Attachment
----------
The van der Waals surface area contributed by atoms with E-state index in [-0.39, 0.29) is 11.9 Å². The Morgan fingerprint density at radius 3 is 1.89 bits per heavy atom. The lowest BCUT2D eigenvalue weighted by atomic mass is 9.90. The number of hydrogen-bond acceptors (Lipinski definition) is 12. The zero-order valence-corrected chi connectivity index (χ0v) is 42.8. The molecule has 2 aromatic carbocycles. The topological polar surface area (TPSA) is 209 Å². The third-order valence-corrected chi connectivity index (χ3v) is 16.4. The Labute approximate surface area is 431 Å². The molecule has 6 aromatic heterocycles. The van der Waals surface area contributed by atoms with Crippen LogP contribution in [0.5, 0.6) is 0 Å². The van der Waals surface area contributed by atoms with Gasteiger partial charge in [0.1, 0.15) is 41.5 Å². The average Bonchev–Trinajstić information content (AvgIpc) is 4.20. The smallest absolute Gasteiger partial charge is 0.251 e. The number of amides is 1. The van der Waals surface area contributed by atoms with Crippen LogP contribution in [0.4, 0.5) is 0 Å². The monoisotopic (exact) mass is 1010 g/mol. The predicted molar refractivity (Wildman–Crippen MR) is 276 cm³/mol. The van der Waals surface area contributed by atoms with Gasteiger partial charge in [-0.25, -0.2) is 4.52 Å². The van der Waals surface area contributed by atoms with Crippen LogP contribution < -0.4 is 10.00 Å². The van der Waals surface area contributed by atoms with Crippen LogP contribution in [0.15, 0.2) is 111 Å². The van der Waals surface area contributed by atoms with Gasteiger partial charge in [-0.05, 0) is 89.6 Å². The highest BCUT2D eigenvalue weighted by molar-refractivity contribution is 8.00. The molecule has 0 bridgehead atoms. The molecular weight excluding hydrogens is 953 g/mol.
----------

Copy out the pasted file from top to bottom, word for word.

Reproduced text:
The van der Waals surface area contributed by atoms with E-state index in [-0.39, 0.29) is 11.9 Å². The Morgan fingerprint density at radius 3 is 1.89 bits per heavy atom. The lowest BCUT2D eigenvalue weighted by atomic mass is 9.90. The number of hydrogen-bond acceptors (Lipinski definition) is 12. The zero-order valence-corrected chi connectivity index (χ0v) is 42.8. The molecule has 2 aromatic carbocycles. The topological polar surface area (TPSA) is 209 Å². The third-order valence-corrected chi connectivity index (χ3v) is 16.4. The Labute approximate surface area is 431 Å². The molecule has 6 aromatic heterocycles. The van der Waals surface area contributed by atoms with Crippen LogP contribution in [0.5, 0.6) is 0 Å². The van der Waals surface area contributed by atoms with Gasteiger partial charge in [0.1, 0.15) is 41.5 Å². The average Bonchev–Trinajstić information content (AvgIpc) is 4.20. The smallest absolute Gasteiger partial charge is 0.251 e. The number of amides is 1. The van der Waals surface area contributed by atoms with Crippen LogP contribution in [0.4, 0.5) is 0 Å². The monoisotopic (exact) mass is 1010 g/mol. The predicted molar refractivity (Wildman–Crippen MR) is 276 cm³/mol. The van der Waals surface area contributed by atoms with Gasteiger partial charge in [-0.25, -0.2) is 4.52 Å². The van der Waals surface area contributed by atoms with Crippen LogP contribution < -0.4 is 10.00 Å². The van der Waals surface area contributed by atoms with Crippen LogP contribution in [0.15, 0.2) is 111 Å². The van der Waals surface area contributed by atoms with Gasteiger partial charge in [-0.05, 0) is 89.6 Å². The highest BCUT2D eigenvalue weighted by molar-refractivity contribution is 8.00. The molecule has 0 bridgehead atoms. The molecular weight excluding hydrogens is 953 g/mol.